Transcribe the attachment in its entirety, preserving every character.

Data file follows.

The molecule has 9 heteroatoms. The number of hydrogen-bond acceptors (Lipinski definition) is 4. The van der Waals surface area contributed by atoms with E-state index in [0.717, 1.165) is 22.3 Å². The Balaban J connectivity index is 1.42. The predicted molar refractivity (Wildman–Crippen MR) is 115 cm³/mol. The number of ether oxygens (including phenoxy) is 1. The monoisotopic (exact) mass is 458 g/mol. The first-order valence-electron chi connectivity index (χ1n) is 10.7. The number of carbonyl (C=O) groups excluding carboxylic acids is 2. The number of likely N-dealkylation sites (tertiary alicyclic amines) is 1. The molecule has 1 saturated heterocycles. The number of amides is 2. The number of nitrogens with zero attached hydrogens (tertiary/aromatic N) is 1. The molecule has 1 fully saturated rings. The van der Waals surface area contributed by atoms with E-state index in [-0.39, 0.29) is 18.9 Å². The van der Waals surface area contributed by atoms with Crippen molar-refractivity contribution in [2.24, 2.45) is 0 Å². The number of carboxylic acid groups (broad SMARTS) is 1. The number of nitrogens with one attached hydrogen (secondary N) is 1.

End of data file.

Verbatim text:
The molecule has 9 heteroatoms. The number of hydrogen-bond acceptors (Lipinski definition) is 4. The van der Waals surface area contributed by atoms with E-state index in [0.717, 1.165) is 22.3 Å². The Balaban J connectivity index is 1.42. The predicted molar refractivity (Wildman–Crippen MR) is 115 cm³/mol. The number of ether oxygens (including phenoxy) is 1. The monoisotopic (exact) mass is 458 g/mol. The first-order valence-electron chi connectivity index (χ1n) is 10.7. The number of carbonyl (C=O) groups excluding carboxylic acids is 2. The number of likely N-dealkylation sites (tertiary alicyclic amines) is 1. The molecule has 1 saturated heterocycles. The number of amides is 2. The number of nitrogens with zero attached hydrogens (tertiary/aromatic N) is 1. The molecule has 1 fully saturated rings. The van der Waals surface area contributed by atoms with E-state index in [-0.39, 0.29) is 18.9 Å². The van der Waals surface area contributed by atoms with Crippen molar-refractivity contribution in [2.24, 2.45) is 0 Å². The number of carboxylic acid groups (broad SMARTS) is 1. The number of nitrogens with one attached hydrogen (secondary N) is 1.